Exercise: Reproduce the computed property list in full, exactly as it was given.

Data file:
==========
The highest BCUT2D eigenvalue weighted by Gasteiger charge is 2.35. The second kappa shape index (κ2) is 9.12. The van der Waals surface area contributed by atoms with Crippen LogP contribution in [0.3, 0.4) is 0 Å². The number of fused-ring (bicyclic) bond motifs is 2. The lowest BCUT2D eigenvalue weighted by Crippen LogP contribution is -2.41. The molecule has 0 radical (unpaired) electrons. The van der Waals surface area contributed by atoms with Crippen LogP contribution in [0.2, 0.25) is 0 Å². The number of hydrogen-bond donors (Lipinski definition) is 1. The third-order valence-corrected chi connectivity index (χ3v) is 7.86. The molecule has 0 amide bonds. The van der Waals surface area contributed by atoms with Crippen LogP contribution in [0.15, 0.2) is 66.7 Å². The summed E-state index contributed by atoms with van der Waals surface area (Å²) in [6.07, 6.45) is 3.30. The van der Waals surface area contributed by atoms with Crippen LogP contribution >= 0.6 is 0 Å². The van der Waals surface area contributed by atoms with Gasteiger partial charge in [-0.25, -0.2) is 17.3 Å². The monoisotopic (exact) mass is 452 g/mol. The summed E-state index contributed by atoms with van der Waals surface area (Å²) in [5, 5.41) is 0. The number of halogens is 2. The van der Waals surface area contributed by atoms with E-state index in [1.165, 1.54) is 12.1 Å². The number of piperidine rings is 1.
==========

The highest BCUT2D eigenvalue weighted by Gasteiger charge is 2.35. The second kappa shape index (κ2) is 9.12. The van der Waals surface area contributed by atoms with Crippen LogP contribution in [0.3, 0.4) is 0 Å². The number of fused-ring (bicyclic) bond motifs is 2. The lowest BCUT2D eigenvalue weighted by Crippen LogP contribution is -2.41. The molecule has 0 radical (unpaired) electrons. The van der Waals surface area contributed by atoms with Crippen LogP contribution in [0.2, 0.25) is 0 Å². The number of hydrogen-bond donors (Lipinski definition) is 1. The third-order valence-corrected chi connectivity index (χ3v) is 7.86. The molecule has 0 amide bonds. The van der Waals surface area contributed by atoms with Crippen LogP contribution in [0.15, 0.2) is 66.7 Å². The summed E-state index contributed by atoms with van der Waals surface area (Å²) in [6.07, 6.45) is 3.30. The van der Waals surface area contributed by atoms with Crippen LogP contribution >= 0.6 is 0 Å². The van der Waals surface area contributed by atoms with Gasteiger partial charge in [-0.25, -0.2) is 17.3 Å². The monoisotopic (exact) mass is 452 g/mol. The summed E-state index contributed by atoms with van der Waals surface area (Å²) in [5, 5.41) is 0. The number of halogens is 2. The van der Waals surface area contributed by atoms with E-state index in [1.165, 1.54) is 12.1 Å². The number of piperidine rings is 1.